Ernest, the Moose Who Doesn't Fit
Publication Date: October 12, 2010
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Ernest is a rather large moose with a rather large problem. He is so big he can't fit inside his book! Luckily, Ernest is also a very determined moose, and he and his little chipmunk friend aren't going to give up easily. With some tape, odd bits of paper, and plenty of enthusiasm, the pair constructs an enormous gatefold page by themselves, and everything fits together in the end.
CATHERINE RAYNER lives in Edinburgh, Scotland, and is the creator of several picture books, including HARRIS FINDS HIS FEET, winner of the CLIP Kate Greenaway Medal, 2009.
Similar in concept to last year's Big Frog Can't Fit In by Mo Willems, ERNEST, THE MOOSE WHO DOESN'T FIT centers on an animal too big for his [book] binding. . . In Catherine Rayner's work, a single chipmunk with a crafty streak helps Ernest build a fold-out page from paper scraps and masking tape. . . . The illustrations are charming.
Rayner captures beautifully the bulk and awkwardness of Ernest's massive body and the nervous movements of the chipmunk; even smallest children will greet their antics with giggles.
The simple plot marries perfectly with the large-scale, highly tactile drawings and oversize font to create a winning book that children will beg to see and hear again and again, whether lap-sitting or in a group. Brilliant!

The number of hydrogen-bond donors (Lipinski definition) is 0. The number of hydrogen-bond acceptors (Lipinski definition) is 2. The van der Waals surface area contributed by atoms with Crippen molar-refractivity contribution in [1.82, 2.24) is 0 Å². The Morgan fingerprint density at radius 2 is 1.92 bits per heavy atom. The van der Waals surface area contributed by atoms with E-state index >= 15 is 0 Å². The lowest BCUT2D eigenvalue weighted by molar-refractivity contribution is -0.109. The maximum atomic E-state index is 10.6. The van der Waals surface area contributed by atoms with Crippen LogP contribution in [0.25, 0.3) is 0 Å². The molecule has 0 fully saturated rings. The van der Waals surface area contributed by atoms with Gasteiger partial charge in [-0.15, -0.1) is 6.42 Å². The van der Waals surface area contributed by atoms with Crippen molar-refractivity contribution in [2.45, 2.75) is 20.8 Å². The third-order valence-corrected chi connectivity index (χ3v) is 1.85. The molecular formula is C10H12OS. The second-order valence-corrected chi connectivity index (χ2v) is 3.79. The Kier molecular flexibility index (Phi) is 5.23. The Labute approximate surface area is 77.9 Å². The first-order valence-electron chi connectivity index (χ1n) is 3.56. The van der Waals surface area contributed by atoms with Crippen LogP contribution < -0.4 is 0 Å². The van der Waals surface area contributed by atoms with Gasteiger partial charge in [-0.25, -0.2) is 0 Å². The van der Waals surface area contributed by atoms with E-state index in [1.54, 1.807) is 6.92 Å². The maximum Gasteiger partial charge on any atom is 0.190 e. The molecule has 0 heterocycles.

The language is engaging and inventive. Concepts of friendship, enterprise and collaboration all shine in this very appealing import from Scotland that should delight little (and big) listeners.
Determination, problem-solving and friendship are the themes woven into the latest creation by British author-illustrator Catherine Rayner. . . . Ernest, the Moose Who Doesn't Fit captures the magic that can happen when someone is willing to think outside the box. . . . Ernest the moose is large. So large, in fact, that he can't even fit into his own book. With the aid of his buddy, a resolute chipmunk, Ernest endeavors to 'shimmy, shift and shuffle' his way onto the page. Continued maneuverings are unsuccessful, but Ernest's "little friend" has an idea. A roll of masking tape, a pile of paper and a whole lot of time lead the dogged duo to 'crinkle, crumple and stick' their way to a solution. . . .Preschool and school-aged children alike will be delighted by the ingenuity of Rayner's characters. . . . Both children and adults feel out of place and awkward at times, and it is reassuring to imagine that with persistence we, like Ernest, can 'fit in perfectly.'